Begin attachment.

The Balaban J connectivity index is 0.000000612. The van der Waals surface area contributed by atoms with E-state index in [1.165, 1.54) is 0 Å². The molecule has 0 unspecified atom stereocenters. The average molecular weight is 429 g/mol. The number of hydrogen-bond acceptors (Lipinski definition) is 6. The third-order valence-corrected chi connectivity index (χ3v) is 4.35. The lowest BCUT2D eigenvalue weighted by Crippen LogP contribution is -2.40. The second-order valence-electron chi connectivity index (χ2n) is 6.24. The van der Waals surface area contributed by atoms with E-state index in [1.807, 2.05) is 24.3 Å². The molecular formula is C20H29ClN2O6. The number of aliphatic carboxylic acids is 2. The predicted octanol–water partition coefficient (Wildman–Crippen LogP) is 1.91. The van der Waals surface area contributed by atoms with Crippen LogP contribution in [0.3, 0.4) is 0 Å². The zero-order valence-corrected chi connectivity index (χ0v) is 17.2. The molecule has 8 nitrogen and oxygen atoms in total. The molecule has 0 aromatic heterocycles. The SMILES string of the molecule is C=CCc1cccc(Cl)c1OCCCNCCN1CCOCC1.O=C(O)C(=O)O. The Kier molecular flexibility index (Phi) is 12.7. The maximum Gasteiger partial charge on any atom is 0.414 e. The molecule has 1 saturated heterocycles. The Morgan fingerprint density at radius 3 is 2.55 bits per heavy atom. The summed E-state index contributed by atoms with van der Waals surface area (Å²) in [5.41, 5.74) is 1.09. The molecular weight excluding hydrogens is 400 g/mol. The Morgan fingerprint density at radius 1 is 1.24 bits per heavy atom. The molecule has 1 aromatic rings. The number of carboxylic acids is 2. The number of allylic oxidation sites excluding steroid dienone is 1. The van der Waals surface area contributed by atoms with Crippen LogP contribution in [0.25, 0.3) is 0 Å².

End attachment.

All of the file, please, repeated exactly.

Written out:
The Balaban J connectivity index is 0.000000612. The van der Waals surface area contributed by atoms with E-state index in [1.165, 1.54) is 0 Å². The molecule has 0 unspecified atom stereocenters. The average molecular weight is 429 g/mol. The number of hydrogen-bond acceptors (Lipinski definition) is 6. The third-order valence-corrected chi connectivity index (χ3v) is 4.35. The lowest BCUT2D eigenvalue weighted by Crippen LogP contribution is -2.40. The second-order valence-electron chi connectivity index (χ2n) is 6.24. The van der Waals surface area contributed by atoms with E-state index in [1.807, 2.05) is 24.3 Å². The molecular formula is C20H29ClN2O6. The number of aliphatic carboxylic acids is 2. The predicted octanol–water partition coefficient (Wildman–Crippen LogP) is 1.91. The van der Waals surface area contributed by atoms with Crippen LogP contribution in [0.3, 0.4) is 0 Å². The zero-order valence-corrected chi connectivity index (χ0v) is 17.2. The molecule has 8 nitrogen and oxygen atoms in total. The molecule has 0 aromatic heterocycles. The SMILES string of the molecule is C=CCc1cccc(Cl)c1OCCCNCCN1CCOCC1.O=C(O)C(=O)O. The Kier molecular flexibility index (Phi) is 12.7. The maximum Gasteiger partial charge on any atom is 0.414 e. The molecule has 1 saturated heterocycles. The Morgan fingerprint density at radius 3 is 2.55 bits per heavy atom. The summed E-state index contributed by atoms with van der Waals surface area (Å²) in [5.41, 5.74) is 1.09. The molecular weight excluding hydrogens is 400 g/mol. The Morgan fingerprint density at radius 1 is 1.24 bits per heavy atom. The molecule has 1 aromatic rings. The number of carboxylic acids is 2. The number of allylic oxidation sites excluding steroid dienone is 1. The van der Waals surface area contributed by atoms with Crippen LogP contribution in [0.25, 0.3) is 0 Å².